‘Smile and Dial’ – Why Building Genuine Reporter Relationships Is Crucial for PR Professionals

It’s true that with the ever-changing media landscape, the public relations industry has had to evolve and adapt accordingly. Innovative, new digital strategies are integral to any successful communications campaign, but the value of traditional PR and media relations (or smile-and-dial as it’s sometimes referred to) can’t be discounted. In these times, the fourth estate’s ability to drive and frame news narratives is more essential than ever, and we have the ability to be a part of this influence.

Throughout my career, I’ve had the privilege of building relationships with reporters across different sectors and publication types. With shrinking newsrooms, the increased pressure to get more clicks and eyeballs on stories, and the unforgiving churn of the 24/7 news cycle, the job of a reporter is more difficult than ever.

Public relations professionals now outnumber journalists 6-1, so how do we as PR practitioners break through the noise (including the 1,000 emails a reporter gets inundated with daily in their inbox)?

A few tips:

  • Pick up the phone. While it’s tempting to rely on email when reaching out to reporters, I can’t stress enough the importance of picking up the phone and calling. Chances are, they probably didn’t see your email among the mountain of email pitches they received that day, and via the phone, you get the opportunity to establish rapport and really sell them on the story.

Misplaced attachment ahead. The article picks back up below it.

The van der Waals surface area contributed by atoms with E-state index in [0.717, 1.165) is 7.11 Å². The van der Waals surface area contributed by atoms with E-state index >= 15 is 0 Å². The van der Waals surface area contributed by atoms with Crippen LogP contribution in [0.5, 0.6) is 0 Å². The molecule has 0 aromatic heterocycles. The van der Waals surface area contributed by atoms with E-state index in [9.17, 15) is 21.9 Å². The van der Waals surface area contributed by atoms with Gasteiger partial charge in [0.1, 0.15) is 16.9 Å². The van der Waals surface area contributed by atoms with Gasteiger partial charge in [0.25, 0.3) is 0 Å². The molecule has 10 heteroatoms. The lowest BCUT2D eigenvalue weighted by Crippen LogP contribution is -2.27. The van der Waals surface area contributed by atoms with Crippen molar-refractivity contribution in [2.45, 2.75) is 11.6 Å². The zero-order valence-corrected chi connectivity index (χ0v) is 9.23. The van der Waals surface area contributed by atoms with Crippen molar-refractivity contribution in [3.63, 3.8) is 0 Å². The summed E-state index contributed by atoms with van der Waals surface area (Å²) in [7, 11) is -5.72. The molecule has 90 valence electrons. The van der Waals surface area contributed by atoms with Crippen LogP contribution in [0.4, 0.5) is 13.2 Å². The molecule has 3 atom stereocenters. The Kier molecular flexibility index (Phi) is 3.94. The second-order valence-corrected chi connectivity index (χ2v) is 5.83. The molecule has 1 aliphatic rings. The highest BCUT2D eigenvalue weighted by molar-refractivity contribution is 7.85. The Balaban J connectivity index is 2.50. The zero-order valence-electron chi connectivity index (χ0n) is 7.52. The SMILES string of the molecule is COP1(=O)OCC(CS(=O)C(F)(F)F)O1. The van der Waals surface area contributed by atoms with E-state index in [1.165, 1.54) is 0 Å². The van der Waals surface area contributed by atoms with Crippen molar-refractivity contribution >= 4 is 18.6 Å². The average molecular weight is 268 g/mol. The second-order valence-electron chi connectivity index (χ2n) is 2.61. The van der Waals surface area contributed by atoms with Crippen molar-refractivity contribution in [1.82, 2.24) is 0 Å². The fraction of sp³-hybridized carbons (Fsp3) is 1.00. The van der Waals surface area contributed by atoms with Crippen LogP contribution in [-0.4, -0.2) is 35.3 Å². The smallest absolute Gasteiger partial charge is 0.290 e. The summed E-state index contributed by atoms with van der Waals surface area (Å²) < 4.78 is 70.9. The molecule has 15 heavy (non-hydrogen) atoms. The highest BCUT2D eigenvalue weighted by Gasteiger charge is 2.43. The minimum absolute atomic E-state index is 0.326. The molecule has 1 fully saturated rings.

• Connect IRL. The more reporters you can meet and talk to in person, the better. Don’t be afraid to ask them for coffee – especially when they’re in a new role or are covering a new beat and are quickly trying to establish their sources. Remember, you have something very important to them to offer them: clients who can potentially be valuable, ongoing sources.
  • Be selective. The number one annoyance reporters have when it comes to PR folks? When it’s clear we haven’t done our homework, which means reporters getting pitched stories that they find irrelevant (and us losing our credibility with them). It’s easy to want to pitch as many reporters as we can – but it’s about quality over quantity. Follow them on Twitter to see what they’re tweeting about, and make sure you’re reading their latest articles.
  • Be speedy. Remember – reporters are constantly on deadline. The more you can appreciate this and work similarly, the better, including being hyper-responsive with setting up interviews, offering a new angle, providing statements, etc.


At the end of the day, establishing good relationships with reporters can boil down to the basics of human interactions, including event invitations, checking in regularly even when you don’t have a story, showing interest in new career developments, etc. Ultimately, PR people who do it right have reporters coming back to them asking for sources.

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